Minister Collins doorstop interview, Hobart


TOPIC: Hobart housing opening, the Housing Australia Future Fund.

JULIE COLLINS, MINISTER FOR HOUSING: I want to thank Russell and Bob for what they're doing here for vulnerable Tasmanians and Tasmanians living with a disability. What we see here today is a great example of what can happen when you get a grant, an investment, and how it can be leveraged for future investments. As Bob has said, the federal government investment here means that a house like this will be able to be built every year from the income from these houses being on the ground.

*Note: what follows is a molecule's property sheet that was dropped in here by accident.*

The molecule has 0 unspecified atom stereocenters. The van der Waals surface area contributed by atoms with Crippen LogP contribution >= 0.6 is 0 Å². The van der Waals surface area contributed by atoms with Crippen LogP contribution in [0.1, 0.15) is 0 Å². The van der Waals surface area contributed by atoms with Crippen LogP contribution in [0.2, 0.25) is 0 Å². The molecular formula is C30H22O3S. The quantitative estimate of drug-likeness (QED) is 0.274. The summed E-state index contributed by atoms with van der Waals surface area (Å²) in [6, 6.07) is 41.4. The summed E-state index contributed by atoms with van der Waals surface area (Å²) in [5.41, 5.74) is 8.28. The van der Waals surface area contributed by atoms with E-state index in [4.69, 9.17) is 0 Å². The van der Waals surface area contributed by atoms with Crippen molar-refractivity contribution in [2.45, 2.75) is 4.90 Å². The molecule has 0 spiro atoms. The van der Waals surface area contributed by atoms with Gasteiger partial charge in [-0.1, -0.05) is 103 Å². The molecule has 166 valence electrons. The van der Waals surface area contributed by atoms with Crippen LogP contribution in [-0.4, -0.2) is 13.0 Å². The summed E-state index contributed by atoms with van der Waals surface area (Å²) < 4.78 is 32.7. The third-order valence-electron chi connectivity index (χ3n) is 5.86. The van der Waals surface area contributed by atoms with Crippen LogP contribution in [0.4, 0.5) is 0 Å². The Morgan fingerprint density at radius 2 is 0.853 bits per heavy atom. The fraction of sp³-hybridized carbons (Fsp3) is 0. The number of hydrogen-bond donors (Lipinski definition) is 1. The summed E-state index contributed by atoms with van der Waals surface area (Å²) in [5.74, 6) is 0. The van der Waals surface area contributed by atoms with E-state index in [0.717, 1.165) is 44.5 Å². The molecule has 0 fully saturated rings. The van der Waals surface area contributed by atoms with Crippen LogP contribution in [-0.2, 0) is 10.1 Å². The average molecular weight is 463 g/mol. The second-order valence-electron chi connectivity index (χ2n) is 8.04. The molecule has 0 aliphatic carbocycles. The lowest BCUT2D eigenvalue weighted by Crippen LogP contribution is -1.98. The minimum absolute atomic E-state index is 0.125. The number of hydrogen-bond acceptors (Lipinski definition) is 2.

And that's why our Housing Australia Future Fund is so important. What we want to do with the Housing Australia Future Fund is to get more institutional investment into getting more homes on the ground more quickly. It's about leveraging other tiers of government, about institutional investment, about not-for-profits and charity investments, to make sure that we can get as many homes on the ground as quickly as possible.

But as we've heard from Russell and Bob here today, they need to be the right homes in the right places, for people that need it most. And we need to make sure that the properties that we're investing in are suitable for the needs of the tenants, but also importantly that they are there for the long term. They're sustainable, and that they are close to where people live and work.

JOURNALIST: And can you talk to me about the dollar figure behind this? Just how much funding is needed to get this project going?